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Festive butternut and stilton pies

Forget nut roast. This pie is packed full of flavour and highly recommended as a festive treat when you’re fed up eating meat, or for a vegetarian friend; they’ll love you for this.

Also conveniently works with all the usual Christmas day trimmings and can be made up to 24 hours in advance.

You need to be fussy about the pie dishes as the filling needs to come to the top (so the pastry sits proud on the top and doesn’t sink). We used two small enamel dishes that hold 450ml water and measure 16cm x 11cm.

Wine Suggestion: If others are eating turkey then the same wine should be work pretty well for both. Given the earthy, savoury porcini and chestnut mushrooms a good choice, though, is a fruitier Pinot Noir. This may be a youthful village Burgundy or a fresh style from a similar region; look to Baden and Alto Adige for a good alternative. If you look elsewhere make sure the alcohol is not too high, as this can unbalance things.

Festive Butternut Squash & Stilton Pies – makes 2 pies (each one will serve 2 generously)

  • 25g dried porcini mushrooms
  • 1 butternut squash, about 800g
  • 50g butter
  • 1 tbsp olive oil
  • 200g chestnut mushrooms, sliced
  • pinch of dried chilli flakes
  • 2 garlic cloves, crushed
  • 2 tsp chopped thyme or rosemary
  • 1 tbsp brandy
  • 6 tbsp double cream or crème fraîche
  • 50g stilton, broken into chunks
  • 50g walnut pieces
  • 140g puff pastry – we used one sheet of all butter puff pastry
  • 1 egg yolk, beaten

Soak the porcini in 150ml boiling water for 20 minutes.

Preheat the oven to 200C/Gas 6/Fan 180C.

Meanwhile, peel the squash, discard the seeds and cut into small chunks.

Melt the butter in a large frying pan, add the oil, and fry the squash over a medium heat for 10 minutes or so – you want it to be caramelising nicely. Stir in the sliced chestnut mushrooms, chilli flakes, garlic & thyme or rosemary, and fry for 5 minutes. Turn up the heat and add the brandy, then remove from the heat.

Drain the dried mushroom and reserve the liquor, then roughly chop. Add to the squash mixture with the soaking liquid (but leave the grit in the bowl) and double cream, then return to the heat and bring to the boil. Remove from the heat again, season, and stir in the stilton and walnuts. Divide the mixture between two individual pie dishes (see recommended size above). Leave to cool before covering with the pastry.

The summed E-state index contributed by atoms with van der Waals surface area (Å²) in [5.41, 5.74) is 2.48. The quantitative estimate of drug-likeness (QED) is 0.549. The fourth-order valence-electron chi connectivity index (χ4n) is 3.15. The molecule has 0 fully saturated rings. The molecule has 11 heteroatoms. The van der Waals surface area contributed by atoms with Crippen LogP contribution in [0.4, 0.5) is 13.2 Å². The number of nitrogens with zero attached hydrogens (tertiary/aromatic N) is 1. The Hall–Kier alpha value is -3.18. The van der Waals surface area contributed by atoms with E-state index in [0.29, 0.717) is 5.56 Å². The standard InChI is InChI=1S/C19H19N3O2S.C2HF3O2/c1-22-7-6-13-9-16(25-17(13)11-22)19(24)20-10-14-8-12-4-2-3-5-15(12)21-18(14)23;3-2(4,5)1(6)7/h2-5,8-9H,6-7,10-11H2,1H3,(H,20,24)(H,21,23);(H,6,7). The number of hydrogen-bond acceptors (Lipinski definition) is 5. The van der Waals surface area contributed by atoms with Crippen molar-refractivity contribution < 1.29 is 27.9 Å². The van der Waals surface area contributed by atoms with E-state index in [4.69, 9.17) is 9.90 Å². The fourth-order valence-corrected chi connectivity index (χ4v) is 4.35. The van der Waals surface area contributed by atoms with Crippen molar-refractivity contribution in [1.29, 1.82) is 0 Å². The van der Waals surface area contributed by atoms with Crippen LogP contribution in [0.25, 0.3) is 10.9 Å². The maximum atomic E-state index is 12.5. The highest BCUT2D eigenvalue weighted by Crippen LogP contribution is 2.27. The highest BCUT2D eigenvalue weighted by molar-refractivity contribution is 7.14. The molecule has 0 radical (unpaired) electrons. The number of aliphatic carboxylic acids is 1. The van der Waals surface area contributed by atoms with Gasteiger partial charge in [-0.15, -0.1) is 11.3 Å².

Cut the puff pastry in half and roll out on a lightly floured surface until slightly bigger than the dishes, the pastry should overhang the edges a bit. Use the scraps to make holly leaves and berries or some other festive motif. Stick to the pastry lids with a little bit of water. You can keep the pies in the fridge now for up to 24 hours.

When ready to cook, get your oven heated and brush the tops with the beaten egg yolk. Sprinkle a large pinch of sea salt and some black pepper over each. Bake for 15 to 20 minutes or until risen and golden brown.

Serve with seasonal sides – we went for sprouts.

(Original recipe by Rosa Baden-Powell for BBC Good Food Magazine, December 2001. )

 

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Cod with a soy and chive marinade

Judith Hann is a friend and neighbour to Jono’s great uncle Graeme, who we’ve met a number of times without realising she was a great cook and proponent of herbs. To our delight we were sent her new book “Herbs” and promptly tried this fish dish. Superb, and we look forward to trying more of Judith’s recipes and expanding our own little herb garden in the city.

Wine Suggestion: a fresh, vibrant dry Riesling from Pikes in the Clare Valley matched the freshness and zing of this dish.

Cod with a soy and chive marinade – serves 4

  • 4 cod fillets (or use other firm white fish)